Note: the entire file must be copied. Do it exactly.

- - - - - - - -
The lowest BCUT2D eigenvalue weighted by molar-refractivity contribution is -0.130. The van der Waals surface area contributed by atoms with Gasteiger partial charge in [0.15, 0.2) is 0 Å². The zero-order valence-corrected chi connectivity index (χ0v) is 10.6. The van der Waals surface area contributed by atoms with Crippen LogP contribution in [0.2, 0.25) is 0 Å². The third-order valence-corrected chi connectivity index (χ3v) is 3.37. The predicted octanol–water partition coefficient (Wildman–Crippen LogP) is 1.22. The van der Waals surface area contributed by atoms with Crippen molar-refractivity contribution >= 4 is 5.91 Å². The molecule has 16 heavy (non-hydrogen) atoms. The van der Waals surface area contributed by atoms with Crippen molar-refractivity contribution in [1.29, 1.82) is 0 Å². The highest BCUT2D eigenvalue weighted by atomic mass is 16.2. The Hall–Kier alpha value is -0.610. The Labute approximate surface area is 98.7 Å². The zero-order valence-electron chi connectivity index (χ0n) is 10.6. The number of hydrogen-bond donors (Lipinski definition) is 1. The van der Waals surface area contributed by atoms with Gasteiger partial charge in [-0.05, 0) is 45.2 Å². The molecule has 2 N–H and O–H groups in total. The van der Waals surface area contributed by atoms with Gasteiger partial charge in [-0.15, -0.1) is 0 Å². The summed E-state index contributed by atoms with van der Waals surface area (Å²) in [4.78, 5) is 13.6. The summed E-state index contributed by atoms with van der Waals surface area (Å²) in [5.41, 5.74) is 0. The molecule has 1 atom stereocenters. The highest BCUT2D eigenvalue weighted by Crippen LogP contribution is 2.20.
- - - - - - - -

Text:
The lowest BCUT2D eigenvalue weighted by molar-refractivity contribution is -0.130. The van der Waals surface area contributed by atoms with Gasteiger partial charge in [0.15, 0.2) is 0 Å². The zero-order valence-corrected chi connectivity index (χ0v) is 10.6. The van der Waals surface area contributed by atoms with Crippen LogP contribution in [0.2, 0.25) is 0 Å². The third-order valence-corrected chi connectivity index (χ3v) is 3.37. The predicted octanol–water partition coefficient (Wildman–Crippen LogP) is 1.22. The van der Waals surface area contributed by atoms with Crippen molar-refractivity contribution >= 4 is 5.91 Å². The molecule has 16 heavy (non-hydrogen) atoms. The van der Waals surface area contributed by atoms with Crippen molar-refractivity contribution in [1.29, 1.82) is 0 Å². The highest BCUT2D eigenvalue weighted by atomic mass is 16.2. The Hall–Kier alpha value is -0.610. The Labute approximate surface area is 98.7 Å². The zero-order valence-electron chi connectivity index (χ0n) is 10.6. The number of hydrogen-bond donors (Lipinski definition) is 1. The van der Waals surface area contributed by atoms with Gasteiger partial charge in [-0.05, 0) is 45.2 Å². The molecule has 2 N–H and O–H groups in total. The van der Waals surface area contributed by atoms with Gasteiger partial charge in [-0.15, -0.1) is 0 Å². The summed E-state index contributed by atoms with van der Waals surface area (Å²) in [4.78, 5) is 13.6. The summed E-state index contributed by atoms with van der Waals surface area (Å²) in [5.41, 5.74) is 0. The molecule has 1 atom stereocenters. The highest BCUT2D eigenvalue weighted by Crippen LogP contribution is 2.20.